I am Asian, and I love, love Momofuku and admire David Chang greatly. Momofuku is always a stop during my Manhattan trips. I think David's target audience is not Asians, or non-Asians, or anything as divisive in nature as your perspective seems to be permeated with, but rather, anyone who loves good food and heartfelt cooking. I don't really think he was aiming for authenticity...I read an article on him once that Momofuku was inspired by the noodle shops he visited when he lived in Japan. Inspiration is the operative word.

    And to equate Momofuku to PF Changs I agree is outrageous, but more so, to me, it indicates a sad lack of sophisticated understanding of what exceptional, nuanced cooking truly is.
  • Post #12 - December 26th, 2009, 9:58 pm
    Post #12 - December 26th, 2009, 9:58 pm Post #12 - December 26th, 2009, 9:58 pm
    fusionfan wrote: of what exceptional, nuanced cooking truly is.

    It's funny: we went into Ssam Bar this past Wednesday expecting the brash flavors of a young Mozart, and instead got the most refined, the most mature set of flavors experienced since meals at Avenues and Bonsoiree earlier this year.

    And that was, shockingly, rather disappointing.

    Now, the meal was pretty darn good, and our expectations were not particularly unreasonable--at least, I didn't think so. What we wanted was the sort of playful exuberance Chang has, at the very least in his public persona, cultivated; what we wanted was out-and-out deliciousness. What we got was what were were definitely not expecting: nuance.

    There it was in an opener of uni, laid in a soup of tiger's milk and nori, with bits of fennel: subtle, enveloping, a sustained note of brine giving way to a late punch of citrus and heat. If you've had Avenues's crab-roe-calamansi construction, this is a logical complement. Best dish of the night.

    And again in a set of kimchi-rubbed honeycrisp apple matchsticks, the mountain topped with guanciale and cilantro and set against a smear of maple aioli. Again, a well thought-out progression: the crisp notes of the apple, the herbal notes of the cilanto and kimchi, the smoke and fat of the bacon and the mayo. A surprisingly orchestrated vision; a perfectly pleasant bite. Polite, even.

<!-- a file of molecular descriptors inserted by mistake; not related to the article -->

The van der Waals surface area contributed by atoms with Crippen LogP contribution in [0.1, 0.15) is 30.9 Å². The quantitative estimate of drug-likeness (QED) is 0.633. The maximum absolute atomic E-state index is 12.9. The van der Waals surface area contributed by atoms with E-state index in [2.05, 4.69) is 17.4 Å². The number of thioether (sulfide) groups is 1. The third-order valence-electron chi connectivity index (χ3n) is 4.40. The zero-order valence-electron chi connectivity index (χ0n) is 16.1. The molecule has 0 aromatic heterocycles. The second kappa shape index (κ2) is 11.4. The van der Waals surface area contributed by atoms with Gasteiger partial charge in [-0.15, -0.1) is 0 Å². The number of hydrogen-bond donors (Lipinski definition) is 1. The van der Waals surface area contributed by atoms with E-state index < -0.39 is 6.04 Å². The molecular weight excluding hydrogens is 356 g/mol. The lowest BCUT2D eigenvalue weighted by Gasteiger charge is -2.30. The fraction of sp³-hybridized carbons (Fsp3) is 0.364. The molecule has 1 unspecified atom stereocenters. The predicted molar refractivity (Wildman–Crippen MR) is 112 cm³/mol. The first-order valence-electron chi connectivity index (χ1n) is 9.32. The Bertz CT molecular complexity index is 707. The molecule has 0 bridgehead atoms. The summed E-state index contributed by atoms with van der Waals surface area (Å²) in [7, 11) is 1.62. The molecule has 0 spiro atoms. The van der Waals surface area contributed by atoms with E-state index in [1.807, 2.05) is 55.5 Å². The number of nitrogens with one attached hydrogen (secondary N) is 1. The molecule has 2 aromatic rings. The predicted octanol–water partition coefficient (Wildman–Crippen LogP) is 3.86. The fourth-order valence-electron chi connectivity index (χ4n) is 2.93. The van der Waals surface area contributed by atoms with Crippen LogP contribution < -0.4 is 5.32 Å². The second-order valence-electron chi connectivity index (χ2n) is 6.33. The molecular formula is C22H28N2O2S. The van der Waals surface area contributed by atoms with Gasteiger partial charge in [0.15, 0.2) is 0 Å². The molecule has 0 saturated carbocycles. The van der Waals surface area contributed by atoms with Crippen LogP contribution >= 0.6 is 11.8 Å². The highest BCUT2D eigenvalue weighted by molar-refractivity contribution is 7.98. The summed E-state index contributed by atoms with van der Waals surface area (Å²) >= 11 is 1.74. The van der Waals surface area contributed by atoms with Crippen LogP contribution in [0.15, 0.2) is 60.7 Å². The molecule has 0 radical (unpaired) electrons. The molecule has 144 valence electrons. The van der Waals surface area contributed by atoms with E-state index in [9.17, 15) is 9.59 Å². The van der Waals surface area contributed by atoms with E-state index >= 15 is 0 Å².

Even the buns were tame: the pork belly was not particularly fatty, the hoisin was minimal, and the cucumbers faint (though excellent). My standard-bearer here are the pork belly sammies at the late KS Seafood (RIP), and I must confess Chang isn't even close--the pork needs more fat, and he needs something like the ground peanuts that KS provided to enhance the richness of the meat and sauce.

    We finished polite, too: the fried brussel sprouts were a two-chord riff(Eb5 and Bb5, I figure) of crunch (the addition of Indian-style fried rice puffs was clever though superfluous) and tart (fish sauce vinaigrette and mint); the pig's head croquettes were a gentle expression of gelatinous flavor, with a pear mostarda that was shockingly--wait for it--elegant. Neither was a flavor bomb; both were surprisingly quiet, as was our enjoyment of them.

    Refined cooking. Here. We were--well, we were stumped. Because in our minds we had anticipated culinary rebellion of a delicious sort, and because we walked away from Momofuku without eating a truly memorable dish.